‘This is my own, my native land’

‘This is my own, my native land’

We were chatting over tea in a café near the newspaper office where she worked. Jenny Liu was a second generation citizen of this great melting pot. She knew China from the stories told by her parents. I asked her if she had any plans for her next vacation.

“Yes, I want to go home this time,” she answered promptly. Home was Guiyang, she added, where her parents were born and her forefathers lived. 1301 - K Street, along with the newspaper office in Washington, moved away as she spoke.

— A media convention in New York. The chairperson spotted the only delegate in a saree, and asked with a smile, “Which part of India?” When I told him, he disclosed that his father was from Jaisalmer in Rajasthan. They had an ancestral home in Lucknow.  

“I am proud to belong to a great tradition,” said this senior most editor of South Asian origin in the US. We were having coffee and snacks in the informal ambiance of Columbia University. He spoke with warmth about a land he had not seen, yet called his own. He had an extended family “over there” whom he hoped to meet someday. And, added: “I want my children to know their roots.”

— Ram was waiting for me outside the office of the London Times. This was my first visit to England. He came out here 50 years ago and knew every cobblestone of this city. His ancestral home in Kunchavaram had become a distant dream. Or, so I thought until I heard him.

“I never went back,” he reminisced. “But I want my children to see the agraharam where we lived. Do you know, my grandfather performed harikathas on the river bank every evening?” And so he went on unfolding a forgotten life in a country that was still close to his heart. The streets of London faded into oblivion as the lush paddy fields, the temples and the mud tracks of rural Andhra rose before our eyes. For the next 60 minutes, the heat and dust of the land of his birth were more real than the London skyline.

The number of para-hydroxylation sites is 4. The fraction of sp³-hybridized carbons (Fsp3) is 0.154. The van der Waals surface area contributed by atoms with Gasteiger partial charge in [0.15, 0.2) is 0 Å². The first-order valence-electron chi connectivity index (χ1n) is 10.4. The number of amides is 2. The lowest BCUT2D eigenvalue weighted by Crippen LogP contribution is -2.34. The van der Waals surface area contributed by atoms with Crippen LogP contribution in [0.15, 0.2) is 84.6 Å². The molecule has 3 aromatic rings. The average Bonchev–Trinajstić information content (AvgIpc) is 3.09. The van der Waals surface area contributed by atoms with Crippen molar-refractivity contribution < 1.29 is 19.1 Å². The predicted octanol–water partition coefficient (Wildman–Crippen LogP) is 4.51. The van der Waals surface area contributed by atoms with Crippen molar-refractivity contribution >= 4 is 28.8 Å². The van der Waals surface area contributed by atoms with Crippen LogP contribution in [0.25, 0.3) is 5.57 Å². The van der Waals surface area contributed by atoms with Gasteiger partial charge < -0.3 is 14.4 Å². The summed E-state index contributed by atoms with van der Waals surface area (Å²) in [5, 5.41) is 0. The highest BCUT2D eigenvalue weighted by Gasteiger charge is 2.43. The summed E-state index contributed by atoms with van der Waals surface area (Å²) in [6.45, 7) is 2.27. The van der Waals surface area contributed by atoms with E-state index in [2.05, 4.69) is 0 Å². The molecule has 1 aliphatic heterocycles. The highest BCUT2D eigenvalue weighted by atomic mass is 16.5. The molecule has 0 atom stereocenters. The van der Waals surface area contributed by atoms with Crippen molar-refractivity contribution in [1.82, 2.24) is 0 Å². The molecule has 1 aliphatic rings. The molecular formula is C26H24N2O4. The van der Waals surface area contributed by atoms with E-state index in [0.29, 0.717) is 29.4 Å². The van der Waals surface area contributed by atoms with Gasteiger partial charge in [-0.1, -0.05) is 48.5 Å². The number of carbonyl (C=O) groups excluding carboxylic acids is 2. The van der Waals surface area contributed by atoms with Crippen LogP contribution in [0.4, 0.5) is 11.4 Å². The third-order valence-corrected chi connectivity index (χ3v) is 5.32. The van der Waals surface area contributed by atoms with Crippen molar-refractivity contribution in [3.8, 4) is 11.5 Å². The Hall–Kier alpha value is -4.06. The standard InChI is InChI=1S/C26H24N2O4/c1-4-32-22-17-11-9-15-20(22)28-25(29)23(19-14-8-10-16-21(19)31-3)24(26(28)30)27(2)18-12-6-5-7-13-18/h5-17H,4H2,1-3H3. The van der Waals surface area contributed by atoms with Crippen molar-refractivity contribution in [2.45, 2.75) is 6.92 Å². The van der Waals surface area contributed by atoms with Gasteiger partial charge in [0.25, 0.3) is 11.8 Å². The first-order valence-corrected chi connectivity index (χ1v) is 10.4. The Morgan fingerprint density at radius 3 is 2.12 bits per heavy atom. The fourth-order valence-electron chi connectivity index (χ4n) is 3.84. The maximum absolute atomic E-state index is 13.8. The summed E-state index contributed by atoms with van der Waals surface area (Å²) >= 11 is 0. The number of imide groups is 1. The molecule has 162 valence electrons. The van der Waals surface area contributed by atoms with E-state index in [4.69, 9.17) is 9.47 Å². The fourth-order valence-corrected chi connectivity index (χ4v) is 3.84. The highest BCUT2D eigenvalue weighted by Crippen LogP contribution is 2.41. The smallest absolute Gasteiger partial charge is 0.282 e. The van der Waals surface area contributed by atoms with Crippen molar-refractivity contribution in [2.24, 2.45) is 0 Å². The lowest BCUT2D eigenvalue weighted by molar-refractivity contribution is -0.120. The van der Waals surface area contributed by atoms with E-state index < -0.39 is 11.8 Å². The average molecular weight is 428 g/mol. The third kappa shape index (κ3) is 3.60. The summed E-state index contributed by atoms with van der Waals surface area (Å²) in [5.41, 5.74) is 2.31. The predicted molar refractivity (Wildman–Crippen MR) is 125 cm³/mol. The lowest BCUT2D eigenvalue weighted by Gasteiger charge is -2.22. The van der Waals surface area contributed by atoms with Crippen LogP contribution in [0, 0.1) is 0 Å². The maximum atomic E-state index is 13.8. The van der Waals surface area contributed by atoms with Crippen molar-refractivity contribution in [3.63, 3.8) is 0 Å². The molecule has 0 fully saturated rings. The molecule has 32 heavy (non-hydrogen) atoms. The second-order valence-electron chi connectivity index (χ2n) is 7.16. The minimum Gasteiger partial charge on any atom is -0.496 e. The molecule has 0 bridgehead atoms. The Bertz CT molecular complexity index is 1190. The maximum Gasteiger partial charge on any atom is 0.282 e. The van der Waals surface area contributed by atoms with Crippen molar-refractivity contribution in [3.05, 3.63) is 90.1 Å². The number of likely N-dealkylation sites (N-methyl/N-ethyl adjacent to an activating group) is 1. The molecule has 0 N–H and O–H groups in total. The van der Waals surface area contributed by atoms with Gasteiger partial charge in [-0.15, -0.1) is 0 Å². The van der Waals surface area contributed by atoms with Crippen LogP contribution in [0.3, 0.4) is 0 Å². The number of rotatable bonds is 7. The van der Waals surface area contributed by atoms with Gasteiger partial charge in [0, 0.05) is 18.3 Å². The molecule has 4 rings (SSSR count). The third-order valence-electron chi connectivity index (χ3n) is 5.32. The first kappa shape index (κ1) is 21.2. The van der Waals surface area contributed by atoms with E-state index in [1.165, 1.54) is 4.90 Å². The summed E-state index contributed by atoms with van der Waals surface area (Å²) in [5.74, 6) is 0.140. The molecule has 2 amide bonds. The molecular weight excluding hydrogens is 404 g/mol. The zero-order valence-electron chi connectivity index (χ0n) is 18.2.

— I met her in her luxurious home in Guelph. She came to this Canadian university five decades ago and recently received the Order of Canada. We spoke late into the night as she remembered her childhood days in a village where her father sang in festivals to earn money for his large family. Exotic scenes from Kerala unfolded themselves as she described her carefree childhood days. Her present status receded to the background as we travelled back in time.

“I hope my daughter will give back something to India,” she confided, adding: “I know I will never go back.” 

She was wrong. She came back shortly afterwards when her ashes arrived in a small urn to her beloved Cheravathur to be immersed in the sea which had received her forefathers many years ago.